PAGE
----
I bit and remember going home and putting on the show of season 6. Pretty good, and without commercials only 42 minutes not that long. Long story short, I ended up going to bed at 3 a.m. and when I woke up, I had breakfast and finished off the rest of the episodes. (Can you tell that I live alone and have no children?)

That encouraged me to go out and see if I could find the rest of the show on DVD for under retail prices. I did, and I feel that the later seasons were better than the early seasons. Yeah, I said that. Fight me!

But I also remember watching "Breaking Bad" from the start. Yes, it was hard waiting for the seasons to come. But it was also exciting. It was something to look forward to, and there is something to that. We who followed the show could talk about it during the down time between seasons. Anticipation built.

Now, you wait for a show, watch it in a weekend and within two weeks no one is talking about it. It is a highly-condensed experience.

I remember watching episodes of shows like "Breaking Bad" and "Justified" and waiting a week for the next episode. Very exciting. You could talk about it around the proverbial water cooler. You'd go to work and say did you see . . . ? You'd wonder what would happen.

I really believe there is something to that viewing model.

Plus, you can watch a show in discrete bites. When you have a show like "Breaking Bad" with more than 60 episodes, it can be intimidating to decide to watch it. That's a lot of time. But when you have it come once a week, you can set that time aside.

But that's me. Right now I am yelling at the kids for playing on my lawn.

Covarr said...

Anime has been doing this since forever. Sometimes it's because it's based on a manga and they're waiting for more issues to come out so the story doesn't zoom right past the source material, but that's certainly not always the case. The worst part is that they often won't even announce the second season until it's closer to release, so there's no way to tell if a show is on hiatus or canceled.

YEKIMI said...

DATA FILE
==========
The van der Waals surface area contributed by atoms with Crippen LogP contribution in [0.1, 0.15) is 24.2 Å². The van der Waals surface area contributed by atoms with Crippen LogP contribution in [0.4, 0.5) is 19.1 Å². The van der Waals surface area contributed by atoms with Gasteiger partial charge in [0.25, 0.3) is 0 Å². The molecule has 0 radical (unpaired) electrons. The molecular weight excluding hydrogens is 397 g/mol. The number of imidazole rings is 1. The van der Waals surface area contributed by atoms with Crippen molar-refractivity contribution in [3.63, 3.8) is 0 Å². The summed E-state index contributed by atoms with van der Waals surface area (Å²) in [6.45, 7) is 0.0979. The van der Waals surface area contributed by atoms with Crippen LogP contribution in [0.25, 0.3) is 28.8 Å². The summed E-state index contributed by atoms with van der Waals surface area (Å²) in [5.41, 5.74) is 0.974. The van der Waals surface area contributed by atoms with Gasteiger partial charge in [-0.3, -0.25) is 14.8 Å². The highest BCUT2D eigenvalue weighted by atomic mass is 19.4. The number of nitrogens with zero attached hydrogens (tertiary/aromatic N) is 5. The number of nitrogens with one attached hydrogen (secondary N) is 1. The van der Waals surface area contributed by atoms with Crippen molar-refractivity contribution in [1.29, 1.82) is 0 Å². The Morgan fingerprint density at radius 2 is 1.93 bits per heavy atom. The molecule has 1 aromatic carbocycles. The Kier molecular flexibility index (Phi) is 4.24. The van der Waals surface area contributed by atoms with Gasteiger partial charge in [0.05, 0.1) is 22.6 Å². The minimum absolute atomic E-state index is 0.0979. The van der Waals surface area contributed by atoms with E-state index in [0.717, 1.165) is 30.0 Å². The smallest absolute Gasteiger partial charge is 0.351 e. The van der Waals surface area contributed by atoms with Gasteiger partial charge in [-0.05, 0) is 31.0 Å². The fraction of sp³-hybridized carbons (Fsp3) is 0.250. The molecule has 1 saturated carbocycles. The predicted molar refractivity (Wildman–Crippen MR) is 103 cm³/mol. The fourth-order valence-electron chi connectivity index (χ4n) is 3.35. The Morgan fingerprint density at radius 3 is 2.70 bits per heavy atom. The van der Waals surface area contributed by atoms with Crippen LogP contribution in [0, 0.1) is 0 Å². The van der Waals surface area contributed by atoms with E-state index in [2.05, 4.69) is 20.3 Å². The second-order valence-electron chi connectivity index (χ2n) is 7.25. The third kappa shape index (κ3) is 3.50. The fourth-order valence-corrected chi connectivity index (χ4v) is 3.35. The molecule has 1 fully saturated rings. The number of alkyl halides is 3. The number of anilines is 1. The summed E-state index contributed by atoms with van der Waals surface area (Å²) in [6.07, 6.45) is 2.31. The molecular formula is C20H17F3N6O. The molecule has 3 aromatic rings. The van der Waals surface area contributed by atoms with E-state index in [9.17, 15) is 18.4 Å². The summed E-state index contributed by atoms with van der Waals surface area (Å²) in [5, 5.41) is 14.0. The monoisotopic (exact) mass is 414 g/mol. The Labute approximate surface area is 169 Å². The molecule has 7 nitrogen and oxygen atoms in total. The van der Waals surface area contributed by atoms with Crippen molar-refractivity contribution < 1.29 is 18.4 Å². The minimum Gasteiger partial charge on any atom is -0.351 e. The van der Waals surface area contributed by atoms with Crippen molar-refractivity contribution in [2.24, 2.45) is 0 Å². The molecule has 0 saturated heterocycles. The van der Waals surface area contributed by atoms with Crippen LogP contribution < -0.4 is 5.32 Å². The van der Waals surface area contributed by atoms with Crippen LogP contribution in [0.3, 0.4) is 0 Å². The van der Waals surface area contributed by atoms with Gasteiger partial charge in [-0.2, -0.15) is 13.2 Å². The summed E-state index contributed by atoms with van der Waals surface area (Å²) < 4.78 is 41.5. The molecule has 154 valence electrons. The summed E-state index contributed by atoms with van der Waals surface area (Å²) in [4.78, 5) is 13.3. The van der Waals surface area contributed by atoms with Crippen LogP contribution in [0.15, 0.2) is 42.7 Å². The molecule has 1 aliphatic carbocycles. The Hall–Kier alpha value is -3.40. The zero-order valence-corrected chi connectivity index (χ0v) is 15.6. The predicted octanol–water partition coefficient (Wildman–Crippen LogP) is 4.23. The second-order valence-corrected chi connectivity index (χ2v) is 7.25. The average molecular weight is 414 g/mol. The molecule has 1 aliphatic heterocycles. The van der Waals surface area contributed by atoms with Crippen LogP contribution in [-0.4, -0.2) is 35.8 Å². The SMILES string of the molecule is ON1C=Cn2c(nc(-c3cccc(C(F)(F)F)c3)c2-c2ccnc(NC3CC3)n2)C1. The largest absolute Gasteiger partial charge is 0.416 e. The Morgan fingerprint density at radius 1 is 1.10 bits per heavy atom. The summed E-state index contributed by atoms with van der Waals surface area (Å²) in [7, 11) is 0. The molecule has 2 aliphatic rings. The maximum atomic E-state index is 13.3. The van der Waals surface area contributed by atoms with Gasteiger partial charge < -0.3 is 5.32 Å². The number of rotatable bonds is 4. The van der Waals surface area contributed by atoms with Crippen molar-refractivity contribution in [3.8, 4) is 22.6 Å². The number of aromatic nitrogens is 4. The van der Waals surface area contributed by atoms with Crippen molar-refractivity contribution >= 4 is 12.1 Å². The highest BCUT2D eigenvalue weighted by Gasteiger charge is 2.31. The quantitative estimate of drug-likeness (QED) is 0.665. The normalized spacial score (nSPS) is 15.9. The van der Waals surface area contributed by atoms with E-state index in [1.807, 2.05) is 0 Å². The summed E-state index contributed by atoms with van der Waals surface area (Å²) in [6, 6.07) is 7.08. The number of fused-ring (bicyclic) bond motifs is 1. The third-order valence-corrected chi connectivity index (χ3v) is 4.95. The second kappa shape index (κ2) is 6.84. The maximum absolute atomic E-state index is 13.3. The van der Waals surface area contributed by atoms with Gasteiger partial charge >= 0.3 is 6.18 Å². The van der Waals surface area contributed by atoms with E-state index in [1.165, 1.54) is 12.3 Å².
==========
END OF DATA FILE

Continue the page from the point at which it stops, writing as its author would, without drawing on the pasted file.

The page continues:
This sort of ties in with yesterdays DVD commentaries, but some of the funniest, profane and politically incorrect commentaries can be found on the Breaking Bad DVD sets. Lots of interesting stuff that they pointed out, like flubs, trying to avoid shooting in the same areas that another TV show in Albuquerque was shooting at the same time and lots of other interesting and goofy facts.

E. Yarber said...

My best friend is a binge-watcher. A couple years ago I got her to watch an installment of THE FUGITIVE from 1963. "That was a great show," she said, "but how does the woman get back together with Kimble in the next episode?" I had to explain to her that Kimble never sees the woman again and winds up among a completely different set of characters each week with only the thinnest possible thread of continuity linking the adventures. The idea of telling a self-contained story in only one hour was a totally alien concept to her.

MikeN said...

Perhaps they should release little 10 min videos to maintain interest in the offseason.

McAlvie said...

I have to admit that I often forget about a show, even one that I really enjoyed. I watch a lot less tv than I used to, and when I do its via On Demand, so I don't even know if they advertise new seasons any more. But for a serial drama? Nope. I don't care for them anyway, and I'm certainly not going to wait around a year for another installment. I have a life, I've long forgotten what was going on.

There are a lot of things that I think networks understood better back when. They targeted the widest audience possible, they knew there were only so many commercial breaks an audience would put up with, and they knew that if they wanted you to pay attention to the new season, they needed to keep your attention during the hiatus; thus reruns, so there was nearly always something on that you wanted to watch.

I wonder if there are any statistics on how many people watched tv regularly before and after reruns became a thing of the past?

Ted said...